It doesn’t get any better than this editorial cartoon from Paul Szep.
No matter what side you’re on regarding Afghanistan, Karzai and corruption are our biggest enemies right now.
Progressives from all quarters want to completely withdraw. MoveOn.org is pushing hard on that score. Sen. Feingold wants a timetable. The overwhelming majority of readers around here wanting out altogether as well.
So, I’m outnumbered on Afghanistan. And while I’m against further escalation and adding more troops at this point, I’m opposed to a complete withdrawal, even as the entire operation in Afghanistan worries me greatly. Hearing McChrystal may ask for as many as 40,000 troops, while some say that even that amount won’t really matter, gives me heartburn. But looking at Pakistan, which is the real issue, I don’t see how we keep the region from exploding without security in Afghanistan. Waiting for the experts to figure that one out is taking too long for comfort.
Then I see this headline from the Weekly Standard: Déjà vu: Afghan Surge Skeptics Same As Iraq Surge Naysayers. If that was truly the comparison, Afghanisan to Iran, which I do not think it is, there would be no struggling about what to do.
The Administration has hit a collision course of opinions. The New York Times reporting:
Mr. Powell is one of the three people outside the administration, along with Senator John F. Kerry and Senator Jack Reed, considered by White House aides to be most influential in this current debate. All have expressed varying degrees of doubt about the wisdom of sending more forces to Afghanistan.
Mr. Kerry, Democrat of Massachusetts and chairman of the Foreign Relations Committee, has warned of repeating the mistakes of Vietnam, where he served, and has floated the idea of a more limited counterterrorist mission. Mr. Reed, Democrat of Rhode Island and an Army veteran, has not ruled out supporting more troops but said “the burden of proof” was on commanders to justify it.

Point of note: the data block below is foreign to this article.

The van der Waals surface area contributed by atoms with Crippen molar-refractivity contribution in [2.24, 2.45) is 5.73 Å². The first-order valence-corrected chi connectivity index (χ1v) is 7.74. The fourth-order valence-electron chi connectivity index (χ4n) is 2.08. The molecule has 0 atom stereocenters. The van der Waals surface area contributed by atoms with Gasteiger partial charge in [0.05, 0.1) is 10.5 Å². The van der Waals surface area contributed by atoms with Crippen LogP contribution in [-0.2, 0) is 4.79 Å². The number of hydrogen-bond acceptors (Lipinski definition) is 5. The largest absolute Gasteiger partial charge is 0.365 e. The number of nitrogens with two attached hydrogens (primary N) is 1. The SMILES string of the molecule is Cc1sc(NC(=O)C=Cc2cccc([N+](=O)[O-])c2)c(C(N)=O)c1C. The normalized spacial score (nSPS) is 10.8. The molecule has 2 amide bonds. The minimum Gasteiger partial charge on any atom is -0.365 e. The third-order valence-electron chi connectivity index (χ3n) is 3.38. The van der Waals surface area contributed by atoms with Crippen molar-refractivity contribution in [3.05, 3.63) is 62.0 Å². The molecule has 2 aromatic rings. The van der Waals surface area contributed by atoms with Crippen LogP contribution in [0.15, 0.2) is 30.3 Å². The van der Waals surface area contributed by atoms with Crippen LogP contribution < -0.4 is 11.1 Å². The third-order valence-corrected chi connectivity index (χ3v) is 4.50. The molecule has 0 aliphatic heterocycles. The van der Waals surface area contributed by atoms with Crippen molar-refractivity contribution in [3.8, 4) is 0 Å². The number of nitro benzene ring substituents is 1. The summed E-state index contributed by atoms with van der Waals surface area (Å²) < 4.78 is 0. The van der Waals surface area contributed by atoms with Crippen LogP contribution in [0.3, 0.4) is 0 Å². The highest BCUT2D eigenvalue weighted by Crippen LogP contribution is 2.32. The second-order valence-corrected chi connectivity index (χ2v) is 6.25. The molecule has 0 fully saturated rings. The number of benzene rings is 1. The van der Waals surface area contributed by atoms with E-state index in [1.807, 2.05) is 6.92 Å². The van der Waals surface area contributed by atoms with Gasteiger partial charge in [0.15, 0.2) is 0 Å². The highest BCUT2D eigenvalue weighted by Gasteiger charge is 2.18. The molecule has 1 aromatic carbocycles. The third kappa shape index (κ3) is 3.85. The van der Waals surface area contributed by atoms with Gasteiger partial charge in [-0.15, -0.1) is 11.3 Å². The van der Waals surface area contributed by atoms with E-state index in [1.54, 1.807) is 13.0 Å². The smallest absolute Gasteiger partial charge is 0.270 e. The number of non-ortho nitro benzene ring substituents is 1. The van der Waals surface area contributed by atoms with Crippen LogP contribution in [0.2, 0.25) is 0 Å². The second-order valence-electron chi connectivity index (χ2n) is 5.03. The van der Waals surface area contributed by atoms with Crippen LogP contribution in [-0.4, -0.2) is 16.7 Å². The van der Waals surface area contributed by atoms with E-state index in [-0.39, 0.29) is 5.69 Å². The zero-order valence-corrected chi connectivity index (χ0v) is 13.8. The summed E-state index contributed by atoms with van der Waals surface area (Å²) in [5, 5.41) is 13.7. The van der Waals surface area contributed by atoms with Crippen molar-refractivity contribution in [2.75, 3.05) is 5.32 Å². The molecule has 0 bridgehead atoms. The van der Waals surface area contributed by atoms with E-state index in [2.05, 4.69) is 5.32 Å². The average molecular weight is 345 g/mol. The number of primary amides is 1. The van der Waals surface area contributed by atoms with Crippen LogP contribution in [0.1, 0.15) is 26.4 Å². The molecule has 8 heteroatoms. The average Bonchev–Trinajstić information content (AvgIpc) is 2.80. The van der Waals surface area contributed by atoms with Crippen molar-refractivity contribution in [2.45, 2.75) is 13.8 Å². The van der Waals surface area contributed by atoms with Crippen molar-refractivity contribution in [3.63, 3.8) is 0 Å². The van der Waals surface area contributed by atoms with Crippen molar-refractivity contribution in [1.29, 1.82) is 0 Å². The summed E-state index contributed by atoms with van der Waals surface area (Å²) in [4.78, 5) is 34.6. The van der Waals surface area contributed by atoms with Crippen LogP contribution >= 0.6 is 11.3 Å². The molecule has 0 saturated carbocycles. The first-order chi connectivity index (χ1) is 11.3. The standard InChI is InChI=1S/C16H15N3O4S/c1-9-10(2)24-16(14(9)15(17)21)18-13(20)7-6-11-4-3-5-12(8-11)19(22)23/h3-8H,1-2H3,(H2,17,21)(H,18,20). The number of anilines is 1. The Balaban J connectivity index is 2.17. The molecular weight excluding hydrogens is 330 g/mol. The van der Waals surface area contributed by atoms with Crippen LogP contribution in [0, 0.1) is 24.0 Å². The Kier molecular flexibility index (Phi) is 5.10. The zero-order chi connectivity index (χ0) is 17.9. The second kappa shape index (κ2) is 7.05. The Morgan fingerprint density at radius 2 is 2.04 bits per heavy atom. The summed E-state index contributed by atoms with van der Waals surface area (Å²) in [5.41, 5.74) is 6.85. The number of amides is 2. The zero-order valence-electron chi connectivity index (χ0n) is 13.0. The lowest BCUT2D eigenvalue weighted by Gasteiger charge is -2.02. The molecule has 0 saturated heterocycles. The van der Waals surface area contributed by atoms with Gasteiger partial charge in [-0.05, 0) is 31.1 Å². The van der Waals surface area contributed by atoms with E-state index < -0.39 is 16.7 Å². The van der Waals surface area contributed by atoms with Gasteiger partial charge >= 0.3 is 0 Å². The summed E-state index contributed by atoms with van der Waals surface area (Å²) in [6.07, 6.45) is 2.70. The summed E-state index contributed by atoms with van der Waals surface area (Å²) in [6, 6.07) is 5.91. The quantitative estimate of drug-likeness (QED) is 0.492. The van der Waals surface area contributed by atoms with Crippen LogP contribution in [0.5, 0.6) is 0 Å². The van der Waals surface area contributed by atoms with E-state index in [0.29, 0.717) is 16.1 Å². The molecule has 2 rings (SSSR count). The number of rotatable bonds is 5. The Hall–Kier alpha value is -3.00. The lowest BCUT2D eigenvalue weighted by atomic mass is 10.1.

In the West Wing, beyond Vice President Joseph R. Biden Jr., who has advocated an alternative strategy to the troop buildup, other presidential advisers sound dubious about more troops, including Rahm Emanuel, the chief of staff, and Gen. James L. Jones, the national security adviser, according to people who have spoken with them. At the same time, Mr. Obama is also hearing from more hawkish figures, including Secretary of State Hillary Rodham Clinton and Richard Holbrooke, the special representative for Afghanistan and Pakistan. …
Clinton’s position likely comes from security side looking at the threat to the population and the inability to get enough help in to the Afghan people, because of a lack of security. Holbrooke as well. Though there is clearly a large field of challenges that concern State.
But an all in strategy on building the Afghan nation will be tough with the American people clearly not behind it, a deadly political warning that Obama is no doubt watching. It’s also not been proven, in my opinion, that Obama is willing to risk everything on Afghanistan. Is he really a believer? I just don’t get that sense.
This reality should stop everyone from considering an escalation:
Other officers, who have served in Iraq and Afghanistan and say they admire General McChrystal nonetheless, have privately expressed doubt that additional troops will make a difference. Others question the broader impact of such a buildup on the overall armed forces.
I’ve resisted, at every turn, any comparisons to Vietnam, but if this is the prevailing feeling, adding more troops is foreign policy suicide.
All of this will be discussed on the Sunday shows. And don’t forget that Christiane Amanpour is on after Fareed Zakaria on CNN. The best two hours of television on Sunday.